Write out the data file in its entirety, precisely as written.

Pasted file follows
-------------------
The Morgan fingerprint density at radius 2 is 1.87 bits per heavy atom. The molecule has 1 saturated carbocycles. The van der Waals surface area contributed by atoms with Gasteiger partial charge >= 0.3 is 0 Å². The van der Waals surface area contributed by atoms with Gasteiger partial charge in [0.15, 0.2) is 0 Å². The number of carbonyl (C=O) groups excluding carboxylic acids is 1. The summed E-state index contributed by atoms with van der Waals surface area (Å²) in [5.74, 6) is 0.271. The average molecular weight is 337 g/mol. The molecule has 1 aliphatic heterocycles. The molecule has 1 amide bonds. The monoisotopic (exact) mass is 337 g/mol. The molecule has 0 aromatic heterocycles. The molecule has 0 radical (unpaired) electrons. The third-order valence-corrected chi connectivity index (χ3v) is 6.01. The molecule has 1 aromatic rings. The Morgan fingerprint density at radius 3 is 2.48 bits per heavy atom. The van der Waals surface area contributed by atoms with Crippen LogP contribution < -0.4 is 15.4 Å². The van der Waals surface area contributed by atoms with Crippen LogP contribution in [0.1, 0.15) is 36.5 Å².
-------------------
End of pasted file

The Morgan fingerprint density at radius 2 is 1.87 bits per heavy atom. The molecule has 1 saturated carbocycles. The van der Waals surface area contributed by atoms with Gasteiger partial charge >= 0.3 is 0 Å². The van der Waals surface area contributed by atoms with Gasteiger partial charge in [0.15, 0.2) is 0 Å². The number of carbonyl (C=O) groups excluding carboxylic acids is 1. The summed E-state index contributed by atoms with van der Waals surface area (Å²) in [5.74, 6) is 0.271. The average molecular weight is 337 g/mol. The molecule has 1 aliphatic heterocycles. The molecule has 1 amide bonds. The monoisotopic (exact) mass is 337 g/mol. The molecule has 0 aromatic heterocycles. The molecule has 0 radical (unpaired) electrons. The third-order valence-corrected chi connectivity index (χ3v) is 6.01. The molecule has 1 aromatic rings. The Morgan fingerprint density at radius 3 is 2.48 bits per heavy atom. The van der Waals surface area contributed by atoms with Crippen LogP contribution < -0.4 is 15.4 Å². The van der Waals surface area contributed by atoms with Crippen LogP contribution in [0.1, 0.15) is 36.5 Å².